Colorado Rockies: 3 Thoughts From Monday’s Winter Meetings

Aug 5, 2016; Washington, DC, USA; Washington Nationals relief pitcher Mark Melancon (43) throws to the San Francisco Giants during the ninth inning at Nationals Park. Mandatory Credit: Brad Mills-USA TODAY Sports

Aug 5, 2016; Washington, DC, USA; Washington Nationals relief pitcher Mark Melancon (43) throws to the San Francisco Giants during the ninth inning at Nationals Park. Mandatory Credit: Brad Mills-USA TODAY Sports

Monday was quiet on the news front for the Colorado Rockies, but that doesn’t mean it was without its share of intrigue. Here are the relevant bits from day two of the Winter Meetings in Maryland.

1) Big name pitchers changing teams

The headline-grabbing move of the day belonged to one of Colorado’s division rivals, as the San Francisco Giants landed closer Mark Melancon on a 4-year, $62 million pact. While the deal set a new mark for the largest contract ever awarded to a relief pitcher, that record will almost certainly fall again later this offseason when Aroldis Chapman and Kenley Jansen sign contracts.

Melancon is older than those two, and he lacks their elite K rate, but few pitchers in the game can match his effectiveness over the last few seasons. For the Giants, a team that was plagued in 2016 by a mess of a bullpen, landing a guy with a track record like Melancon’s was an absolute necessity.

There were rumors that the Rockies and Melancon had “mutual interest,” and it’s not hard to understand why. Melancon played his high school baseball just outside of Denver, and Colorado also had more than their fair share of bullpen problems in 2016.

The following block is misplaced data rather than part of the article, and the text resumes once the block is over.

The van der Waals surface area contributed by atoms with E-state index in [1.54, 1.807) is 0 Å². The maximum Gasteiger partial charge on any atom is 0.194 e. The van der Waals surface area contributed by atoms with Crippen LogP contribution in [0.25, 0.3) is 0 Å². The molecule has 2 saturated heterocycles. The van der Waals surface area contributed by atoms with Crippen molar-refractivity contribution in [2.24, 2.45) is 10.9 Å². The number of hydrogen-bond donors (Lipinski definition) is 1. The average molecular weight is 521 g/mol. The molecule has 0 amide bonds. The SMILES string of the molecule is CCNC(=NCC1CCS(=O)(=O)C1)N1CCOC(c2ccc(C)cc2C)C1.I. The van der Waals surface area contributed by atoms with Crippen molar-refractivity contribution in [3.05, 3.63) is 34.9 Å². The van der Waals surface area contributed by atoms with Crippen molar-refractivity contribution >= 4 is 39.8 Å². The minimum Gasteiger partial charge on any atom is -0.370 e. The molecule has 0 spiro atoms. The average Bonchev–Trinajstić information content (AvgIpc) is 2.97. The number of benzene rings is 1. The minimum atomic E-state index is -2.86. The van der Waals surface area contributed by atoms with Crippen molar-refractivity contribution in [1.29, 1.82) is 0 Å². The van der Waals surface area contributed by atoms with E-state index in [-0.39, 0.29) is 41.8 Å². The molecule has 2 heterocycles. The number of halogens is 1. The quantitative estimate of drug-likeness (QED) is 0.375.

But as Kevin Henry pointed out earlier today, splurging on Melancon wouldn’t have been the most prudent move for a team in the Rockies position. Colorado has a more pressing need at first base, and they already have a decent ninth inning option in Adam Ottavino.

In other, non-official news, the big rumor of the evening is that the Nationals and White Sox are allegedly working on a trade that would potentially send Chicago ace Chris Sale to Washington.

In exchange, the White Sox would get super-prospects Lucas Giolito and Victor Robles, in addition to other prospects.

The idea of Chris Sale pitching in a Rockies uniform is fun to think about. But the asking price from Colorado would probably start with something like Brendan Rodgers and David Dahl, and that would only be the start. It’s possible that if the season goes poorly for the White Sox, they’ll lower their demands for Sale, but as long as his asking price remains this high, the only time we’ll see Sale at Coors Field is in a visitor’s uniform.

Tony Wolters of the Colorado Rockies

May 5, 2016; San Francisco, CA, USA; Colorado Rockies catcher Tony Wolters (14) talks to the dugout in the game against the San Francisco Giants in the third inning at AT&T Park. Mandatory Credit: John Hefti-USA TODAY Sports

2) Bud Black gives vote of confidence to Rockies young catchers

While first base has been the primary focus of Colorado’s offseason thus far (more on that in a bit), there were some who felt the team might pursue a veteran catcher. Tom Murphy and Tony Wolters are the only catchers on the Rockies roster with MLB experience, and combined, they have all of 77 starts.

With Colorado’s starting pitching staff also being among the youngest in the game, the idea of signing a veteran catcher and clubhouse leader to help them grow has been suggested more than once.

But the Rockies new manager Bud Black spoke to MLB.com about his roster earlier today, and did not sound like a man concerned about putting his trust into a youth movement behind the plate.